For 20 years, Jack Austin worked as an agent for College Life Insurance Co. When he finally moved on to another firm, he took with him a set of printed cards containing information about the customers to whom he had sold College Life policies. In the new job, he began reviewing those cards, and, perhaps not surprisingly, decided that most of his customers would be better off switching to Bankers Life, his new employer. College Life sued to stop Austin from using the information on the customer cards, but lost at both the trial level and, last summer, at the Indiana Court of Appeals.

The Austin case will never find a place in the law journals or legal textbooks: It is a relatively routine run-of-the-mill piece of litigation. But that is what makes it of interest to lay people, for the question of what business information belongs to you -- and thus can be carried to a new job -- and what belongs to the company that you work for is an issue of increasing contention between employers and employes.

Robert A. Spanner, a Palo Alto, Calif., attorney who is an expert on trade-secret law, says that while sexy stories of scientists taking state-of-the-art know-how from one hi-tech firm to another may capture the imagination of the press and public, by far the most common charge in trade-secret litigation is that a departing employe stole the customer list.

Jack Austin won his battle with College Life because the appellate court reasoned that the information on the cards could have been culled from other sources, including the policies themselves or calls to Austin's customers. That means that they are not really secrets, the court ruled, and so the Uniform Trade Secrets Act does not bar them from being carried off and used for another company. And College Life's other argument -- that Austin broke a covenant in his employment contract by going to work for a competitor -- also was rejected by the court. The reason: The judges decided it would be bad public policy to enforce the employment bar because it was so broad; with no limits either on time or geographic area, the contract provision, in effect, would have forbidden Austin ever to work again anywhere as an insurance salesman.

But the law on trade secrets is so confused that the Austin victory is not a green light for other employes to carry off similar information. Only six other states have joined Indiana in adopting the Uniform Trade Secrets Act, and in other jurisdictions the fact that information can be procured elsewhere does not keep it from being treated as a protectable piece of intellectual property. Some judges have held that the labor involved in compiling the data from available sources is enough to turn such customer lists into trade secrets.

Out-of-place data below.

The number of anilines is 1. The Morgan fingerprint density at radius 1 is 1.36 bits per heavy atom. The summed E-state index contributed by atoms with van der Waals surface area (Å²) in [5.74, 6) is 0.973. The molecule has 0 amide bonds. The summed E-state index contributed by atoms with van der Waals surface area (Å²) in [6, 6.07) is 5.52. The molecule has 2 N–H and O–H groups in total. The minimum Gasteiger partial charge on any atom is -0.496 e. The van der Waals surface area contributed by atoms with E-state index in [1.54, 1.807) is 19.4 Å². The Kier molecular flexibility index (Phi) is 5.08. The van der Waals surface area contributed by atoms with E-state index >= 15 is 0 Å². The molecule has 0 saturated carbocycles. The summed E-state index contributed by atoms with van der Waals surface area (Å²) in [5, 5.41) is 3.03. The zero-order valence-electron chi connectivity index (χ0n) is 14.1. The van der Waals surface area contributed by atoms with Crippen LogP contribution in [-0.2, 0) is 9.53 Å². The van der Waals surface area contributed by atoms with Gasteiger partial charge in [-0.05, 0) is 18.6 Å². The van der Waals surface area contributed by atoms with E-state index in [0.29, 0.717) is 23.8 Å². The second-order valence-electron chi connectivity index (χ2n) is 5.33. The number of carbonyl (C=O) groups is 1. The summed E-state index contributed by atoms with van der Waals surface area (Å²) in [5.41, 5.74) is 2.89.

In fact, the main theme of "Who Owns Innovation?," a book by Spanner that is just beginning to show up in stores, is that the law in this area is in disarray. "Cases are in hopeless conflict with one another, and an absence of well-defined and consistently applied rules of decision exists," he writes. As a result, Spanner advises caution.

Companies that want to protect trade secrets had better be very specific about which ones are really precious. A contract with Austin that had specifically forbidden him from taking policy-holder information cards to the new job might well have been enforced by the Indiana courts; the insurance company weakened its case by trying to bar too much.

But the other side of the uncertainty is that an employe leaving for a new job may get in trouble doing something that a friend in another state did with impunity. Spanner advises bending over backward to avoid breaking the fiduciary duty that the common law says all workers owe the concern for which they work. "There is a very human tendency to want to reduce the risks of a new venture by investigating the potential for business from existing customers and clients," Spanner admits. But, he warns, "these inclinations should be resolutely resisted." It's okay to tell customers that you will be leaving for a new job, but that is the only communication that is sure not to cause legal troubles. Even the statement that you will be calling back from the new position to solicit business has been held to be so unfair to the old employer that a court has barred doing further business with the customers.

The safest course is the one employes are least likely to follow: leaving for an entirely new line of business, or quitting first and then, when no longer on a payroll, beginning to look for a new job. If employes were to weigh the pocketbook risks of either of those alternatives against the chances of litigating a case claiming that by walking off with a list of customers, they had stolen trade secrets, most probably would pocket the account names. But, keep in mind, it is wise also to have at hand the name of a good lawyer.